Andrew O'Hagan's wonderful novel is written against the well-known trope implied by my title. A Catholic priest comes to a depressed village where Mass attendance is down, and many of the inhabitants seem to be hostile, but gradually, by the conscientious performance of his office, he.... But no. Written against the trope, I said, not within it. Although there is no doubt about Father David Anderton's commitment to God, his commitment to humdrum pastoral duties is less total. And Dalgarnock, the community where he is sent on the Ayrshire coast, southwest of Glasgow, is no picturesque rural hamlet. It is a place of endemic boredom inhabited mainly by workers laid off from shuttered factories, now unable to find work. It is also a town where Protestant/Catholic rivalries are waged almost as fiercely as they are in Northern Ireland, just a few miles over the water. And Father David, though born in Edinburgh, was educated and worked in England, so he is despised by both parties as the worst thing of all, a foreigner.

And indeed he is not one of this community. He is the product of an exclusive education (Ampleforth, Balliol, and Rome), a man of cultured tastes (classical music, literature, and fine wine), and the funds to enjoy them. All the same, he does seem to have a gift for making contact with those of very different circumstances. In an early chapter, we see him teaching a remedial class at the local comprehensive school, and somehow turning the foul-mouthed (and well-nigh incomprehensible) responses of these fifteen-year-olds into a real teachable moment. Indeed, he begins to spend time with a couple of them, Mark and his girlfriend Lisa, rejuvenated by their youth and stimulated by the contrast with his own life of taste and decorum. And although we don't yet know how, it is clear that these contrasts will eventually get him into trouble.

All the way through the novel, there are flashbacks to various episodes from his youth, including one in which he arrives at a picnic at his boarding school riding on a circus elephant. But none is as significant -- or perhaps as incomprehensible to the non-initiate -- as that describing his undergraduate years at Balliol College, Oxford. There, he falls in with a group of well-heeled aesthetes making a game of quoting Proust at each other and bibbing rare wines. But then he is drawn into almost the opposite world: that of solidarity with the left-wing protest movements of the sixties, taking arms against imperialist fascism in all its forms. He also falls gloriously and tragically in love. We come to see that these are the still-unresolved dichotomies being fought out in him at Dalgarnock thirty years later.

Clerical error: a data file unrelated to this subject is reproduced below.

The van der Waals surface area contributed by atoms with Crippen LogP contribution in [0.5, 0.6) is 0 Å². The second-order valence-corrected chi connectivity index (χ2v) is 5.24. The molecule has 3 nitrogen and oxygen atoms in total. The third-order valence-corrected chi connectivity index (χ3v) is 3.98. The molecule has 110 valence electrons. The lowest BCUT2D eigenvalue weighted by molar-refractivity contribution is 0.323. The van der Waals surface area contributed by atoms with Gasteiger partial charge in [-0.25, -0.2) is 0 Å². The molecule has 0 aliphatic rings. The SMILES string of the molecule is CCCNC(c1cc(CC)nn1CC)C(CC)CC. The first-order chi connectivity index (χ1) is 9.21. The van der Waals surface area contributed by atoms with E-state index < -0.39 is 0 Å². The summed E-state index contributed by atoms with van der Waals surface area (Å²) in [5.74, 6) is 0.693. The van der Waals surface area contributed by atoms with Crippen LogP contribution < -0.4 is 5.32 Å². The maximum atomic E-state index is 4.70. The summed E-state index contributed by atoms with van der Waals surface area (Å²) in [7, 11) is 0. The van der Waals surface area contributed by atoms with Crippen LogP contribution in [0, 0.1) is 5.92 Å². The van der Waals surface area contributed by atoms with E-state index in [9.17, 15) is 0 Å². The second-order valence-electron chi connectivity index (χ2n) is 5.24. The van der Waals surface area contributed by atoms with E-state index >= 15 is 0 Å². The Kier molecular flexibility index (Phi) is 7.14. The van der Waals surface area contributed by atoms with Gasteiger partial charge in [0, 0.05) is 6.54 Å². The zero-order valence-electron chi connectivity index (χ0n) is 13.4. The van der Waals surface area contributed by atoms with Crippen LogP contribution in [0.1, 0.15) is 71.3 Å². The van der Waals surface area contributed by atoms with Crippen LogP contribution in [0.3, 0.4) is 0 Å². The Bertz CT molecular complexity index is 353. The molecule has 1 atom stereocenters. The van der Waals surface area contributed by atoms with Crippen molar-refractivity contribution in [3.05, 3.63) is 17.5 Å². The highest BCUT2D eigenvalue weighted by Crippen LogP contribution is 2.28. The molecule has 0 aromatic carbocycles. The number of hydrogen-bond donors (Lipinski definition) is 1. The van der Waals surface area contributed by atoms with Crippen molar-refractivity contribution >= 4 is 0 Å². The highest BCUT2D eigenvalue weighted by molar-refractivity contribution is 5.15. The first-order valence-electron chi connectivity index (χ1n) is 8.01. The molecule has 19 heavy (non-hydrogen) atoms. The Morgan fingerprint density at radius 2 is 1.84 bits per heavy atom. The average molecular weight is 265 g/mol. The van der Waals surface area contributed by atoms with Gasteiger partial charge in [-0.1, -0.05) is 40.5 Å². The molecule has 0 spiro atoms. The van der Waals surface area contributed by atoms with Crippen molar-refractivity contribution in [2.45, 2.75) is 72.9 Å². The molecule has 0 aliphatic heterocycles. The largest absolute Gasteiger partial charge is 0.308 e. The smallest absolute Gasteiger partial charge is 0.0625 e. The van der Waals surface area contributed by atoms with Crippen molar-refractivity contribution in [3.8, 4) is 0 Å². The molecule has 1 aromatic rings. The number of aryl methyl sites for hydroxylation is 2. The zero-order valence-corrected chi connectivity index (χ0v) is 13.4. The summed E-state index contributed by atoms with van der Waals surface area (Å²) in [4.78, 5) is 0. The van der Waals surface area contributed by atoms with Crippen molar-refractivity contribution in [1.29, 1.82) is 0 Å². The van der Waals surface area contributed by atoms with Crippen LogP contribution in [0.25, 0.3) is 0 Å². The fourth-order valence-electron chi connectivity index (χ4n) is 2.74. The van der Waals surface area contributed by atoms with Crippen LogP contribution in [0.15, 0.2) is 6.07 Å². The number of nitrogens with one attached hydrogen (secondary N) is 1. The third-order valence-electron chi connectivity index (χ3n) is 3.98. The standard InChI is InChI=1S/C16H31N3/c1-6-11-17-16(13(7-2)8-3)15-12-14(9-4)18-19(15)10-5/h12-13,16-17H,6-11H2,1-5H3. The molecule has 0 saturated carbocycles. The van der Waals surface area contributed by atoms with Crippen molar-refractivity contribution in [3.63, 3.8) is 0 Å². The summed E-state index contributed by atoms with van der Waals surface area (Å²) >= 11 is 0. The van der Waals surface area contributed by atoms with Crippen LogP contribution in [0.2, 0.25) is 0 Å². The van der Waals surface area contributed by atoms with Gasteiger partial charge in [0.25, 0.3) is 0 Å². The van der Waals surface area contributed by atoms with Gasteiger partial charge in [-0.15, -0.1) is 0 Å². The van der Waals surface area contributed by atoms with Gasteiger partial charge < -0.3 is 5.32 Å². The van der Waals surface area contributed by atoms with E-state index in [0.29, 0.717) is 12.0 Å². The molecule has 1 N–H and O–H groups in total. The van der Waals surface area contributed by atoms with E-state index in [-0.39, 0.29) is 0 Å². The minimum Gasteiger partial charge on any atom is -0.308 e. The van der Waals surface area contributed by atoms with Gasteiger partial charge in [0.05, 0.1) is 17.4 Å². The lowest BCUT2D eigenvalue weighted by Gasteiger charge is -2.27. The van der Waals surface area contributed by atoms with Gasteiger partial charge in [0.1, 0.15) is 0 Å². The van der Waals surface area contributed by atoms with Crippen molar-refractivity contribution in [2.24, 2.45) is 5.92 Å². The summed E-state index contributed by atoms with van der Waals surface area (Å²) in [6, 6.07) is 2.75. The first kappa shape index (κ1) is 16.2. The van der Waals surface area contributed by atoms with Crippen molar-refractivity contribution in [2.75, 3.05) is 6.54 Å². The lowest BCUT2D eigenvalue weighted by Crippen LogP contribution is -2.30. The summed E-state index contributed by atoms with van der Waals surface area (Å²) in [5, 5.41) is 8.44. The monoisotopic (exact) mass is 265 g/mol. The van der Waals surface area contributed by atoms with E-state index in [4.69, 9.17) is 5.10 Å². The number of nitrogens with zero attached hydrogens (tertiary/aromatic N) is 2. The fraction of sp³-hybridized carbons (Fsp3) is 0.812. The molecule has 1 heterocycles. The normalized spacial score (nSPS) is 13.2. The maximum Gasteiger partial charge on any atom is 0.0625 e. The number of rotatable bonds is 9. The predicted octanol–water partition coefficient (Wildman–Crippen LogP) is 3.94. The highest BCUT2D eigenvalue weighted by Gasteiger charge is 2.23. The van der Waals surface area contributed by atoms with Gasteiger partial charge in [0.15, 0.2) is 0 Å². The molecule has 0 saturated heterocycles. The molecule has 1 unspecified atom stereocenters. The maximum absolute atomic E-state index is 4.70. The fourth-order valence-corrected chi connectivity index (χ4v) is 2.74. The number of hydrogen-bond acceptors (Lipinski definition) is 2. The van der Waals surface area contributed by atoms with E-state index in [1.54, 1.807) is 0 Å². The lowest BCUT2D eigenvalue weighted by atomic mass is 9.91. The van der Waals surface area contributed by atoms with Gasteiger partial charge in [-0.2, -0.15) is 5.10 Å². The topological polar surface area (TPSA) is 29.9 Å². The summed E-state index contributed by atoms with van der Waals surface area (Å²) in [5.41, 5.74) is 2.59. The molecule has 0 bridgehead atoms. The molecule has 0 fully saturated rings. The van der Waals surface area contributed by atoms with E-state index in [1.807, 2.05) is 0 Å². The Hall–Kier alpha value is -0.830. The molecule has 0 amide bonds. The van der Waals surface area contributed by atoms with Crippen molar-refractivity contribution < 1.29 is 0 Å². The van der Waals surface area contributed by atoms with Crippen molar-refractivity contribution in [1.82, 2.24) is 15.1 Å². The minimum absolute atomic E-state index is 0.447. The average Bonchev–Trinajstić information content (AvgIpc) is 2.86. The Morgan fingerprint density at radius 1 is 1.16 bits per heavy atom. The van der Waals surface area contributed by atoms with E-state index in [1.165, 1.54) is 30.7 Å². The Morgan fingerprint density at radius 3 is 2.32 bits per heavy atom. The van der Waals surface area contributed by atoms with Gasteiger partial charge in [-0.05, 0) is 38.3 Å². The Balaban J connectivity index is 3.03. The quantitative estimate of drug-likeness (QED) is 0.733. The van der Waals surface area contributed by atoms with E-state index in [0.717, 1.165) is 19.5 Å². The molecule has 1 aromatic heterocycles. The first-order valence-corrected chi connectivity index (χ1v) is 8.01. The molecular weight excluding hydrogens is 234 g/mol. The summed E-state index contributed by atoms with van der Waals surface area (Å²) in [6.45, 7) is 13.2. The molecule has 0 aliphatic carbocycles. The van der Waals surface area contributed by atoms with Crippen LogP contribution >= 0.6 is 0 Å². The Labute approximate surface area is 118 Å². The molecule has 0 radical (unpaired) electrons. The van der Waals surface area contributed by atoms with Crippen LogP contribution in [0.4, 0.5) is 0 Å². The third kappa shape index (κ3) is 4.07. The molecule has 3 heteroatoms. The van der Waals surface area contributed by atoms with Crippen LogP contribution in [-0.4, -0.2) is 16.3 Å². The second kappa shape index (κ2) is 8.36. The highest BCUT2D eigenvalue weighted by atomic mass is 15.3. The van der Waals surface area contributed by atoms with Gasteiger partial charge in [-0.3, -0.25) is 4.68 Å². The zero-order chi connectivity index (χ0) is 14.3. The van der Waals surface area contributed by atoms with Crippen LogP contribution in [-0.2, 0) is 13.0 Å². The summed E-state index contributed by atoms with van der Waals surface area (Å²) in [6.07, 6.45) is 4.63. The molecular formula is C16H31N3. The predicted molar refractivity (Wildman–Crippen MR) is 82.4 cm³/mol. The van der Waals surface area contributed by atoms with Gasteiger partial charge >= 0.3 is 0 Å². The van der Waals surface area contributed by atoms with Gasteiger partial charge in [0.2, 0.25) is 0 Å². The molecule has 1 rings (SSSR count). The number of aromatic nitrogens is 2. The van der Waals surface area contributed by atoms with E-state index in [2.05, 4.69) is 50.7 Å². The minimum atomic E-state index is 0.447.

One of the remarkable things about the book is the way you never lose sympathy for the central character, even as your moral assessment of him changes and changes again. There is a wonderful dinner he gives later in the book for his bishop (an old friend from Rome) and some local clergy, one of whom is gauchely out of place in this suave gathering. The discussion turns to Iraq (this is 2004 or so). David's views are disturbingly different from those he held as a Vietnam protester, and it is left to the odious oddball to make the points that I think most readers will agree with; I found my social and moral sympathies being torn most interestingly in two opposite directions. The other example I would cite is Father David's relationship with his housekeeper, Mrs. Poole, an autodidact and traditional Catholic who often seems more concerned with pastoral matters than the priest himself. Behind their verbal duels and awkward friendship may lurk a search for true spirituality. All in all, a deep, complex, and highly satisfying novel.
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The Confabulist: A Novel
The Confabulist: A Novel
by Steven Galloway
Edition: Hardcover
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2 of 2 people found the following review helpful
4.0 out of 5 stars Magic and Memory, March 12, 2014
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Readers who know Steven Galloway from his beautiful CELLIST OF SARAJEVO will not find anything of its poetry or political relevance here. But Galloway does not attempt that. This is a fast-moving historical novel full of color and detail, and encapsulating a narrative mystery of its own. I read it in a single day (aided by long periods in doctors' waiting rooms) and could not put it down. Besides, with a novel whose short prologue ends "I didn't just kill Harry Houdini; I killed him twice," who could resist?

Before I started, I had only a general impression of Houdini's career as a magician and escape artist, and am glad that I didn't check further until afterwards. For Galloway's account of how a Jewish immigrant named Ehrich Weisz became the great Houdini is fascinating, as are his accounts of his various tricks and growing theatrical successes in North America and Europe. He is especially good on the psychology of illusion, how making a person believe one thing is a carefully-prepared matter of suggestion and misdirection. In this version, Houdini soon finds himself working for the American Secret Service and a parallel organization in Britain; I felt slightly less comfortable when the action moves to matters of political intrigue in the Romanov court, but Galloway does a fine job of taking known facts and extrapolating between the lines.